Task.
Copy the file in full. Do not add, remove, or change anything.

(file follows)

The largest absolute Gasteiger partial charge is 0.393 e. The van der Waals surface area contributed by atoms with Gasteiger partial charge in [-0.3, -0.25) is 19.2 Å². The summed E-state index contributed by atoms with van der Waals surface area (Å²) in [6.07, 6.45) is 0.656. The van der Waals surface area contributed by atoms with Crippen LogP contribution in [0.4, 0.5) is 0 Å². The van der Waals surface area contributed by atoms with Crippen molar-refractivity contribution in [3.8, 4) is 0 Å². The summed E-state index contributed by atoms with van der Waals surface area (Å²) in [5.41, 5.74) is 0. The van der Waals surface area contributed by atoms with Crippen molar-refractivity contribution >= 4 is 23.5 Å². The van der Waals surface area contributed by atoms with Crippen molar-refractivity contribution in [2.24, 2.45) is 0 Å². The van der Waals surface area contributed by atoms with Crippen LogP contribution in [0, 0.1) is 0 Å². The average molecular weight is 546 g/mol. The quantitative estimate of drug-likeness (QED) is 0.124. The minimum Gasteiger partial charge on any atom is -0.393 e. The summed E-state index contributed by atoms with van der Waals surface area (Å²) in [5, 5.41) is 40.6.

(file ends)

The largest absolute Gasteiger partial charge is 0.393 e. The van der Waals surface area contributed by atoms with Gasteiger partial charge in [-0.3, -0.25) is 19.2 Å². The summed E-state index contributed by atoms with van der Waals surface area (Å²) in [6.07, 6.45) is 0.656. The van der Waals surface area contributed by atoms with Crippen LogP contribution in [0.4, 0.5) is 0 Å². The van der Waals surface area contributed by atoms with Crippen molar-refractivity contribution in [3.8, 4) is 0 Å². The summed E-state index contributed by atoms with van der Waals surface area (Å²) in [5.41, 5.74) is 0. The van der Waals surface area contributed by atoms with Crippen molar-refractivity contribution >= 4 is 23.5 Å². The van der Waals surface area contributed by atoms with Crippen molar-refractivity contribution in [2.24, 2.45) is 0 Å². The van der Waals surface area contributed by atoms with Crippen LogP contribution in [0, 0.1) is 0 Å². The average molecular weight is 546 g/mol. The quantitative estimate of drug-likeness (QED) is 0.124. The minimum Gasteiger partial charge on any atom is -0.393 e. The summed E-state index contributed by atoms with van der Waals surface area (Å²) in [5, 5.41) is 40.6.